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The Feline Conservation of Weight Principle - Off in the distance
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The Bellinghman
Date: 2007-01-26 12:29
Subject: The Feline Conservation of Weight Principle
Security: Public
It's about time I wrote this down. Since I'd just formulated this in a reply in mizkit's journal, I thought I'd repeat it here:

sounding like a million cats in army boots.
I have this theory. OK, perhaps only a hypothesis, since nothing is falsifiable when cats are around.

It's called the Feline Conservation of Weight Principle, and it goes like this:

Cats are averagely proportioned small animals, with a weight according to the physical principles of size, density and local gravitational field. However, they are exceptional hunters, extremely light on their feet when stalking, and so on.

It is obvious to an observer that a cat weighs less when stalking. We know this is not due to the gravitational field changing, since the prey don't suddenly also develop strange lightness, so it must be that the cat now has less mass. This is obviously contrary to the normal laws of physics, particularly the law of conservation of mass. Except that the conservation laws are actually slightly bendable - for instance, a subatomic particle may come into existence from nowhere for a suitably brief period, just so long as it disappears again - and this is one of those cases. So long as the average weight of the cat is constant over the longer term, it may vary up and down. When stalking, some of its weight is 'postponed' to the future.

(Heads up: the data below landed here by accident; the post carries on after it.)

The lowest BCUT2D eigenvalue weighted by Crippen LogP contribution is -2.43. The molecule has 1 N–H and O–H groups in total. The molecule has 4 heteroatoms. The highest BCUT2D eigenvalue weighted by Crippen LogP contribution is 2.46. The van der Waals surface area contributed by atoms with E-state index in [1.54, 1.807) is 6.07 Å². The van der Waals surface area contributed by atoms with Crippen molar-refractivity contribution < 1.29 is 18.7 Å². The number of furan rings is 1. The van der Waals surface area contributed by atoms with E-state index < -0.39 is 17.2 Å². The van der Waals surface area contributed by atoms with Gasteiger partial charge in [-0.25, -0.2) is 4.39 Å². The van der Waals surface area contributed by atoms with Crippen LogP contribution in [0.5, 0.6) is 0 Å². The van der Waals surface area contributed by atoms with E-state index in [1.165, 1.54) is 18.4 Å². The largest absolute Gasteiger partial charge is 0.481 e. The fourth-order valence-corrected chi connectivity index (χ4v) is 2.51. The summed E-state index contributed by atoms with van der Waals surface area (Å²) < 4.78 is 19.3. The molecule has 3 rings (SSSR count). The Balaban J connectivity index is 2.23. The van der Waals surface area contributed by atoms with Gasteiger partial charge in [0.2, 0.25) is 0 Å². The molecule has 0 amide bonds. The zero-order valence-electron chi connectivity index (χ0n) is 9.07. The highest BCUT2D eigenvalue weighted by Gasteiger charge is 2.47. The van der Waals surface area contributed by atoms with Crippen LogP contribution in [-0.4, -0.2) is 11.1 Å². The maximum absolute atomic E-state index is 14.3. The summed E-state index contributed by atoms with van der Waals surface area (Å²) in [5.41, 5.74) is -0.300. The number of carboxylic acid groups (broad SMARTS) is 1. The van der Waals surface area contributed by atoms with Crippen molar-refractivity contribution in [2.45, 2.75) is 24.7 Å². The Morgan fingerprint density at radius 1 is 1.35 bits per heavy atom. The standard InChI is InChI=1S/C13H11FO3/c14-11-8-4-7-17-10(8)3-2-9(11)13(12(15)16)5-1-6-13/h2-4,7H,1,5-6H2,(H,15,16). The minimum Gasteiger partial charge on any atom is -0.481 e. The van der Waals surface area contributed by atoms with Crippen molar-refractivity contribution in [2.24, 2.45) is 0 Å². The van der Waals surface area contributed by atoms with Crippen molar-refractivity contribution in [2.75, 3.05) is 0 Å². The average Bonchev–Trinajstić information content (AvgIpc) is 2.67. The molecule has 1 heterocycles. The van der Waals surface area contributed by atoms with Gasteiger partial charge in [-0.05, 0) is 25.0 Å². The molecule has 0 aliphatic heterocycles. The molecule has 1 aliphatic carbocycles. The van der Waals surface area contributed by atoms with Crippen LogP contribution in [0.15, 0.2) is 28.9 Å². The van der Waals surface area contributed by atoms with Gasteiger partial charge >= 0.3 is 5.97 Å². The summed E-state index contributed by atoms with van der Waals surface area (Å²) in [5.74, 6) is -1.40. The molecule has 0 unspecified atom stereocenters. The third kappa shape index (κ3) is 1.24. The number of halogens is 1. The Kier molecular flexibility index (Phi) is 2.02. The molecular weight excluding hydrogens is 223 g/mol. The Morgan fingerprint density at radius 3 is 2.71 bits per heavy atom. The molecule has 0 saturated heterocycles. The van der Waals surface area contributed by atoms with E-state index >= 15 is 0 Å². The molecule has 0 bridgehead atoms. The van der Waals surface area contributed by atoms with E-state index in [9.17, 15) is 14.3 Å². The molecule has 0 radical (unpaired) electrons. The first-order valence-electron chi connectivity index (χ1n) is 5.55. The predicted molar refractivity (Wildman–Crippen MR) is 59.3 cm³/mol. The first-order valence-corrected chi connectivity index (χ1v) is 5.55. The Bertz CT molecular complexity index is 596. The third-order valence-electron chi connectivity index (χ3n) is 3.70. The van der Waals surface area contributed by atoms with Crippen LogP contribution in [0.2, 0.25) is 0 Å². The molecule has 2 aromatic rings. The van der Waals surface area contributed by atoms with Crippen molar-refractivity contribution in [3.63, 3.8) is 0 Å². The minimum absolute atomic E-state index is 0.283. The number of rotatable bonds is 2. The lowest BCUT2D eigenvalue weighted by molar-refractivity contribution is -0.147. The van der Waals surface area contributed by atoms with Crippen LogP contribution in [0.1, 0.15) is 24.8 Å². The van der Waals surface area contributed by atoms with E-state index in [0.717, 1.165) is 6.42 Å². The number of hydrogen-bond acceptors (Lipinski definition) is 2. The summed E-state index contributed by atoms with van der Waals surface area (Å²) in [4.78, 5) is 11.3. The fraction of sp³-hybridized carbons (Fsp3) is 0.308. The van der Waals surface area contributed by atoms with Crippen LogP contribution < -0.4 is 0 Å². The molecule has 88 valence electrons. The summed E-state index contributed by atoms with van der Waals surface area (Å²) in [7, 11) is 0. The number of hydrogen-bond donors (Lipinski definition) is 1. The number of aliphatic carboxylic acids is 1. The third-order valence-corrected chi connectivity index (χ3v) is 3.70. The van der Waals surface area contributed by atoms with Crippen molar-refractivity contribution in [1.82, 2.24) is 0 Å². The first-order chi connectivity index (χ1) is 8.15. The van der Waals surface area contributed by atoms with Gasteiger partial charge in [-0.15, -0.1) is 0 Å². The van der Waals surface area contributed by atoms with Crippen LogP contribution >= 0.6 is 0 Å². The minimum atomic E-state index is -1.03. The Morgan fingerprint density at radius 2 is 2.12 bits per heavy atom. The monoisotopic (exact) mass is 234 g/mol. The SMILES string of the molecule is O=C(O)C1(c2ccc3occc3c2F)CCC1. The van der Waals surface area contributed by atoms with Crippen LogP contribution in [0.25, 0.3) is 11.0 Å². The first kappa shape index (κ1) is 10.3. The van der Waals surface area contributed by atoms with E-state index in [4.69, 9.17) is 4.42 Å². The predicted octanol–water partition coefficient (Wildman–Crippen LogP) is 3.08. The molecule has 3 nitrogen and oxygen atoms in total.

The 'cats in army boots' phenomenon is merely the time that the extra weight comes into effect to rebalance the average.
(Slight editing of the original applied.)
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The Uitlander
User: uitlander
Date: 2007-01-26 13:31 (UTC)
Subject: (no subject)
Hmm... you really should have worked a reference to Schroedinger into that ;-)
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The Bellinghman
User: bellinghman
Date: 2007-01-26 13:40 (UTC)
Subject: (no subject)
Hmm. Yes.

I'll have to think of how, though.

Heisenberg would be easier, but he's not the cat man.
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oldbloke
User: oldbloke
Date: 2007-01-26 14:45 (UTC)
Subject: (no subject)
Newton invented the catflap
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The Bellinghman
User: bellinghman
Date: 2007-01-26 14:48 (UTC)
Subject: (no subject)
Another detail that I'd missed. But yes, it's all making terrible sense.

If you don't here from me again, you'll know why.
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surliminal: java
User: surliminal
Date: 2007-01-26 15:10 (UTC)
Subject: (no subject)
Keyword:java
Really!

My contribution was going to be that all cats are linked via an etheric field and therefore can share weight out between the whole tribe as opposed to just who eats the food.

And it's ALL ended up with my Java. (Which is ok as she doesn't exactly hunt for her supper :)
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The Bellinghman